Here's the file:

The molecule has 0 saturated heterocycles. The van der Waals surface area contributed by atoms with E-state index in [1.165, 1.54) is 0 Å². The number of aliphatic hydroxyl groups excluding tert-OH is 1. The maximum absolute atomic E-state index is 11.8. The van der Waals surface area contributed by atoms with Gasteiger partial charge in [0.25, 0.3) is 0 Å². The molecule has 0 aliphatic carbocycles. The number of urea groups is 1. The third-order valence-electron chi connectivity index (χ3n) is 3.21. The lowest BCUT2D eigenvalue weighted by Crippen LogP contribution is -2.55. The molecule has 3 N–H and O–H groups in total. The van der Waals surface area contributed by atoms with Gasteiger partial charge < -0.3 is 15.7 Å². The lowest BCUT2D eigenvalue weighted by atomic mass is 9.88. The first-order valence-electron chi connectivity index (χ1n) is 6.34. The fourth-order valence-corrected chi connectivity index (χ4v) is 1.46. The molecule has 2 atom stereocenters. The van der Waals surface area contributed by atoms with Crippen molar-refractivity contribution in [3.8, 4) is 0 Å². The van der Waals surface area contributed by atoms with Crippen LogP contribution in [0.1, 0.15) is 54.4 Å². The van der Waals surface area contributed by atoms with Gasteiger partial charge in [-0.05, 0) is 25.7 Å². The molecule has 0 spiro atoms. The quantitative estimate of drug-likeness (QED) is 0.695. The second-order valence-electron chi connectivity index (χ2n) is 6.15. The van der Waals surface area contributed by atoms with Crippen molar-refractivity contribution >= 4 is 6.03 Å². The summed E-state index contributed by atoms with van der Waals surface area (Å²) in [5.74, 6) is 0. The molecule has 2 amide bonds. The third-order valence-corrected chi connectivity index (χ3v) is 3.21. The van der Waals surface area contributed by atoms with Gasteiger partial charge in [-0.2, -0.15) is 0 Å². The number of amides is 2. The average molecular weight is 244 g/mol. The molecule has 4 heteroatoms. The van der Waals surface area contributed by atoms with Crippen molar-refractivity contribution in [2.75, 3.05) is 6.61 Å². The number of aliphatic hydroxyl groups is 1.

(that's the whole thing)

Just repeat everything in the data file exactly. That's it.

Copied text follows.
The molecule has 0 saturated heterocycles. The van der Waals surface area contributed by atoms with E-state index in [1.165, 1.54) is 0 Å². The number of aliphatic hydroxyl groups excluding tert-OH is 1. The maximum absolute atomic E-state index is 11.8. The van der Waals surface area contributed by atoms with Gasteiger partial charge in [0.25, 0.3) is 0 Å². The molecule has 0 aliphatic carbocycles. The number of urea groups is 1. The third-order valence-electron chi connectivity index (χ3n) is 3.21. The lowest BCUT2D eigenvalue weighted by Crippen LogP contribution is -2.55. The molecule has 3 N–H and O–H groups in total. The van der Waals surface area contributed by atoms with Gasteiger partial charge < -0.3 is 15.7 Å². The lowest BCUT2D eigenvalue weighted by atomic mass is 9.88. The first-order valence-electron chi connectivity index (χ1n) is 6.34. The fourth-order valence-corrected chi connectivity index (χ4v) is 1.46. The molecule has 2 atom stereocenters. The van der Waals surface area contributed by atoms with Crippen molar-refractivity contribution in [3.8, 4) is 0 Å². The van der Waals surface area contributed by atoms with Crippen LogP contribution in [0.1, 0.15) is 54.4 Å². The van der Waals surface area contributed by atoms with Gasteiger partial charge in [-0.05, 0) is 25.7 Å². The molecule has 0 spiro atoms. The quantitative estimate of drug-likeness (QED) is 0.695. The second-order valence-electron chi connectivity index (χ2n) is 6.15. The van der Waals surface area contributed by atoms with Crippen molar-refractivity contribution >= 4 is 6.03 Å². The summed E-state index contributed by atoms with van der Waals surface area (Å²) in [5.74, 6) is 0. The molecule has 2 amide bonds. The third-order valence-corrected chi connectivity index (χ3v) is 3.21. The van der Waals surface area contributed by atoms with Gasteiger partial charge in [-0.2, -0.15) is 0 Å². The number of amides is 2. The average molecular weight is 244 g/mol. The molecule has 4 heteroatoms. The van der Waals surface area contributed by atoms with Crippen molar-refractivity contribution in [2.75, 3.05) is 6.61 Å². The number of aliphatic hydroxyl groups is 1.